by Kayla Kane, Wellesley College ’22
The term “villa”
From the earliest use of the word, the term villa was applied to residential complexes outside city walls that included agricultural land and whose residents were engaged in some form of production. In the Republican and early Imperial periods, the term villa rustica may be applied to estates in the countryside, which are dedicated primarily to agricultural production and are often within a day’s journey from Rome, such as at Tusculum. Villas along the coast are referred to as, villa maritima, for example those found along the Bay of Naples. While such villas may have had some agricultural land, they were constructed to provide a place of refuge and relaxation for their owners (Marzano 2007, 83).
The Roman author Columella, writing in the 1st century AD, describes the ideal rural villa as having three components: the pars urbana (the residence), the pars rustica (the farm house), and the pars fructuaria (the storerooms) (De Re Rustica, Book I). He goes on to describe how to plan a villa so as to take advantage of sunlight in both the winter and the summer, and he says there should be a large kitchen, a bath, promenades, and accommodations for slaves. Columella’s detailed description presents an idealistic picture that does not necessarily match with archaeological evidence. Excavations of villas in Central Italy show that, although many villas have many of the features described by Columella, there is no standard pattern to how villas are organized. The specific layout of each site depends on its topographical and geographical location, whether the estate is used more for pleasure or for production, and the social status of the owner. Moreover, it is important to note that many villas show evidence of multiple owners and distinct changes in character over time; sometimes shifting from a pleasant country getaway to a site of more intensive agricultural production and sometimes shifting the other way.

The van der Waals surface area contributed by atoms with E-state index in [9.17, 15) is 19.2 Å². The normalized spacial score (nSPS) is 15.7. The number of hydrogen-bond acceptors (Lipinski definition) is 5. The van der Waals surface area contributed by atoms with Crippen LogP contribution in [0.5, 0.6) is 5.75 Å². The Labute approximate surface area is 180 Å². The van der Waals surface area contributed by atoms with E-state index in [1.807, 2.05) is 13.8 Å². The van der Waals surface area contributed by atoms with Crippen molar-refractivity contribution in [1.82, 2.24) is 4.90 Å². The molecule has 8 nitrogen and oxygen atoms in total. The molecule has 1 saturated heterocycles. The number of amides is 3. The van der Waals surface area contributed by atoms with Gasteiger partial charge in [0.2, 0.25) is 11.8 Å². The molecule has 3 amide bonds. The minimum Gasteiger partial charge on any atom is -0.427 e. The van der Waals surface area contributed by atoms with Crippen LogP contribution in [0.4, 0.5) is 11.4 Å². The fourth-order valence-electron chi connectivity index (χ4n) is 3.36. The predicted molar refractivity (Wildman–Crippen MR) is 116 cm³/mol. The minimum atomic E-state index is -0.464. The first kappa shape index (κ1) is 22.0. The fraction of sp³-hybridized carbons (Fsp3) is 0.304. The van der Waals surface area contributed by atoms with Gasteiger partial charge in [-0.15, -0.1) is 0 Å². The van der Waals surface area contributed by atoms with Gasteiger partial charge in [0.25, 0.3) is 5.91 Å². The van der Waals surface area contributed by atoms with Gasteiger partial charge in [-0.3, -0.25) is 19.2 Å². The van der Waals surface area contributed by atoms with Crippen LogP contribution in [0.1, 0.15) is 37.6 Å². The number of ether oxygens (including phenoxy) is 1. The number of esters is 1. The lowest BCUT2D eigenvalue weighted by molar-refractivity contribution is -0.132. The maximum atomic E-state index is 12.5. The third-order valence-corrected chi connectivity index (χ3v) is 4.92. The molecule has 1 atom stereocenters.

Villas in the Landscape
Luxury Roman villas emerged in the Italian countryside during the Republican Period and remain a central feature of Roman elite lifestyle, cultural negotiation, and economic production until the 4th century AD (Zarmakoupi 2014, 1, 3). The Roman villa phenomenon is the result of Roman consolidation of independent farmsteads in the Central Italian countryside and the influx of wealth that arrived in Italy with the conquest of Hellenistic states in the eastern Mediterranean. Country villas allowed for the formulation of a new lifestyle away from the constraints of a city. In the late Republic and early Imperial Period, villas were concentrate in the suburbium of Rome. However, by the mid-1st century AD the villa estates of Roman elites are found throughout Italy and many Romans had more than one villa rustica. (Marzano 2007, 84). The senatorial elite and newly equestrian land owners, whose social image depended greatly on the appearance of their houses, adopted Greek architectural models, especially those of Hellenistic palaces, to project their cultural and economic influence.
(Zarmakoupi 2014, 9).
Villas and Roman Elite Lifestyle
Landowning and agriculture were traditionally considered to be the main source of income for Roman senators and other elites, although this is an idealization of agricultural activity symbolizing old times when “good citizens” were farming on their own land. Roman literary sources promote the perception of Roman villas as places to cultivate the mind as well as the fields. Agricultural treatises by Cato, Varro, and Columella, addressed primarily to the senatorial elite, conceptualize and celebrate the moral superiority of farming and a rustic lifestyle (Marzano 2007, 82-85). The ideal of the villa is expressed through the agronomists’ recommendations concerning the best location for the villa, its orientation, and its architectural typology. Some of these authors also condemn exclusively lavish villas in their neglect of agriculture, which in their eyes, renders them unproductive but may be connected to Roman sumptuary laws. Instead, they argued for a necessary coexistence between utilitas and elegantia — or ‘utility’ and ‘elegance.’ In addition, the Republican ideal of otium, or ‘leisure,’ became inextricably linked to the cultivation of the landscape and economic production (negotium). In the Empire, too, the idea of engaging in agricultural pursuits as a form of retreat is well attested (Marzano 2007, 85-87).
Materials from the Gioiella-Vaiano Villa excavations the indicate the site was a place of both pleasure (otium) and production (negotium):
Marzano, Annalisa. 2007. Roman Villas in Central Italy: A Social and Economic History. Leiden and Boston: Brill.
Zarmakoupi, Mantha. 2014. Designing Luxury for the Bay of Naples: Villas and Landscapes (c. 100 BCE – 79 CE). Oxford: Oxford University Press.